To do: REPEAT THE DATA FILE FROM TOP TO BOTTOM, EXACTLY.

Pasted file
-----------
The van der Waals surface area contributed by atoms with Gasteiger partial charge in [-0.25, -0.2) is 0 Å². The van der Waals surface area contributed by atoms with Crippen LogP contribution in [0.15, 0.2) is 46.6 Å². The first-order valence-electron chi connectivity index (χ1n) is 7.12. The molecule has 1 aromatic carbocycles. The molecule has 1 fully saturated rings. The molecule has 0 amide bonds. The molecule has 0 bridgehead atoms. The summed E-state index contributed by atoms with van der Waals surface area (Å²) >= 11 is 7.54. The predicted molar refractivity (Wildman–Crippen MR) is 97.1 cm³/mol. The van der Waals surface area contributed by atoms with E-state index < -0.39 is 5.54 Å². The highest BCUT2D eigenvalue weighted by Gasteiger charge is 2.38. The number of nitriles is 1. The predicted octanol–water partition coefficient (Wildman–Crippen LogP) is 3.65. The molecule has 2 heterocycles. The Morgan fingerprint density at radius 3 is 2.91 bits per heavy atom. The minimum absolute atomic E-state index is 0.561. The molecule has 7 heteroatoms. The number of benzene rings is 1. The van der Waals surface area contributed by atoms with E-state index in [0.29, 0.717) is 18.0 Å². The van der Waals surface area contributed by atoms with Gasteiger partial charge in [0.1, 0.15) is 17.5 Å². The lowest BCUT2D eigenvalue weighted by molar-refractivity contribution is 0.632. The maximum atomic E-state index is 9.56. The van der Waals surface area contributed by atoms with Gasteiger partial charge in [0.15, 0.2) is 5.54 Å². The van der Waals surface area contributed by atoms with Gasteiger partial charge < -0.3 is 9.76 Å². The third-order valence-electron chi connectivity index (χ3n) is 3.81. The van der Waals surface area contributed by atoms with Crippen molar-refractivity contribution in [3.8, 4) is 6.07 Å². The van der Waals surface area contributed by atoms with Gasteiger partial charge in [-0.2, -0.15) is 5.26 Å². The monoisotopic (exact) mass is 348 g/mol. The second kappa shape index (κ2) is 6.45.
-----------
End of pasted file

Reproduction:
The van der Waals surface area contributed by atoms with Gasteiger partial charge in [-0.25, -0.2) is 0 Å². The van der Waals surface area contributed by atoms with Crippen LogP contribution in [0.15, 0.2) is 46.6 Å². The first-order valence-electron chi connectivity index (χ1n) is 7.12. The molecule has 1 aromatic carbocycles. The molecule has 1 fully saturated rings. The molecule has 0 amide bonds. The molecule has 0 bridgehead atoms. The summed E-state index contributed by atoms with van der Waals surface area (Å²) >= 11 is 7.54. The predicted molar refractivity (Wildman–Crippen MR) is 97.1 cm³/mol. The van der Waals surface area contributed by atoms with E-state index < -0.39 is 5.54 Å². The highest BCUT2D eigenvalue weighted by Gasteiger charge is 2.38. The number of nitriles is 1. The predicted octanol–water partition coefficient (Wildman–Crippen LogP) is 3.65. The molecule has 2 heterocycles. The Morgan fingerprint density at radius 3 is 2.91 bits per heavy atom. The minimum absolute atomic E-state index is 0.561. The molecule has 7 heteroatoms. The number of benzene rings is 1. The van der Waals surface area contributed by atoms with E-state index in [0.29, 0.717) is 18.0 Å². The van der Waals surface area contributed by atoms with Gasteiger partial charge in [0.1, 0.15) is 17.5 Å². The lowest BCUT2D eigenvalue weighted by molar-refractivity contribution is 0.632. The maximum atomic E-state index is 9.56. The van der Waals surface area contributed by atoms with Gasteiger partial charge in [0.15, 0.2) is 5.54 Å². The van der Waals surface area contributed by atoms with Gasteiger partial charge < -0.3 is 9.76 Å². The third-order valence-electron chi connectivity index (χ3n) is 3.81. The van der Waals surface area contributed by atoms with Crippen molar-refractivity contribution in [3.8, 4) is 6.07 Å². The van der Waals surface area contributed by atoms with Gasteiger partial charge in [-0.2, -0.15) is 5.26 Å². The monoisotopic (exact) mass is 348 g/mol. The second kappa shape index (κ2) is 6.45.